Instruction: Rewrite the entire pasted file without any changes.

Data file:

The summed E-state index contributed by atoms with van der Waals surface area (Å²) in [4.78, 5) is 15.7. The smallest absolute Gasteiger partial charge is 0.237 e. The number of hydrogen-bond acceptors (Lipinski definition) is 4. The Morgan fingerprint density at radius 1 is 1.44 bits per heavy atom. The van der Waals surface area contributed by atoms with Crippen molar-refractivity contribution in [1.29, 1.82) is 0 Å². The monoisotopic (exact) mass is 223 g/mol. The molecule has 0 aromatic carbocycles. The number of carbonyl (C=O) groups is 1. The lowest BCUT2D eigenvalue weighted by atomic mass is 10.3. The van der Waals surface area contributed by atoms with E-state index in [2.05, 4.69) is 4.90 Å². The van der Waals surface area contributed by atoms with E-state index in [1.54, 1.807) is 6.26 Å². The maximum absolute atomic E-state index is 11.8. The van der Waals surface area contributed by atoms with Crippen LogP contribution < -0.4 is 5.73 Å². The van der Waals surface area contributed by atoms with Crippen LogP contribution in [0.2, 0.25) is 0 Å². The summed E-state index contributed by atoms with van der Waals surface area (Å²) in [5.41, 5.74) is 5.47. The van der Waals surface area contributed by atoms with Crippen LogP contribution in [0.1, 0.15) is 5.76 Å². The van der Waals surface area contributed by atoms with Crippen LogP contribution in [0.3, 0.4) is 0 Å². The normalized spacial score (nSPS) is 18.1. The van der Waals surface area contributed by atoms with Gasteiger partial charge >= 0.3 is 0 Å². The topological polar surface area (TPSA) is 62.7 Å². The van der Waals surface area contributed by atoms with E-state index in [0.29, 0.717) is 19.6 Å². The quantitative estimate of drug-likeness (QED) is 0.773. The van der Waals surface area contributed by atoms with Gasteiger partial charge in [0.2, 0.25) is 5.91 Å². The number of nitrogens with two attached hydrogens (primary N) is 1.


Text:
The summed E-state index contributed by atoms with van der Waals surface area (Å²) in [4.78, 5) is 15.7. The smallest absolute Gasteiger partial charge is 0.237 e. The number of hydrogen-bond acceptors (Lipinski definition) is 4. The Morgan fingerprint density at radius 1 is 1.44 bits per heavy atom. The van der Waals surface area contributed by atoms with Crippen molar-refractivity contribution in [1.29, 1.82) is 0 Å². The monoisotopic (exact) mass is 223 g/mol. The molecule has 0 aromatic carbocycles. The number of carbonyl (C=O) groups is 1. The lowest BCUT2D eigenvalue weighted by atomic mass is 10.3. The van der Waals surface area contributed by atoms with E-state index in [2.05, 4.69) is 4.90 Å². The van der Waals surface area contributed by atoms with E-state index in [1.54, 1.807) is 6.26 Å². The maximum absolute atomic E-state index is 11.8. The van der Waals surface area contributed by atoms with Crippen LogP contribution < -0.4 is 5.73 Å². The van der Waals surface area contributed by atoms with Crippen LogP contribution in [0.2, 0.25) is 0 Å². The summed E-state index contributed by atoms with van der Waals surface area (Å²) in [5.41, 5.74) is 5.47. The van der Waals surface area contributed by atoms with Crippen LogP contribution in [0.1, 0.15) is 5.76 Å². The van der Waals surface area contributed by atoms with Crippen LogP contribution in [0.3, 0.4) is 0 Å². The normalized spacial score (nSPS) is 18.1. The van der Waals surface area contributed by atoms with Gasteiger partial charge >= 0.3 is 0 Å². The topological polar surface area (TPSA) is 62.7 Å². The van der Waals surface area contributed by atoms with E-state index in [0.29, 0.717) is 19.6 Å². The quantitative estimate of drug-likeness (QED) is 0.773. The van der Waals surface area contributed by atoms with Gasteiger partial charge in [0.2, 0.25) is 5.91 Å². The number of nitrogens with two attached hydrogens (primary N) is 1.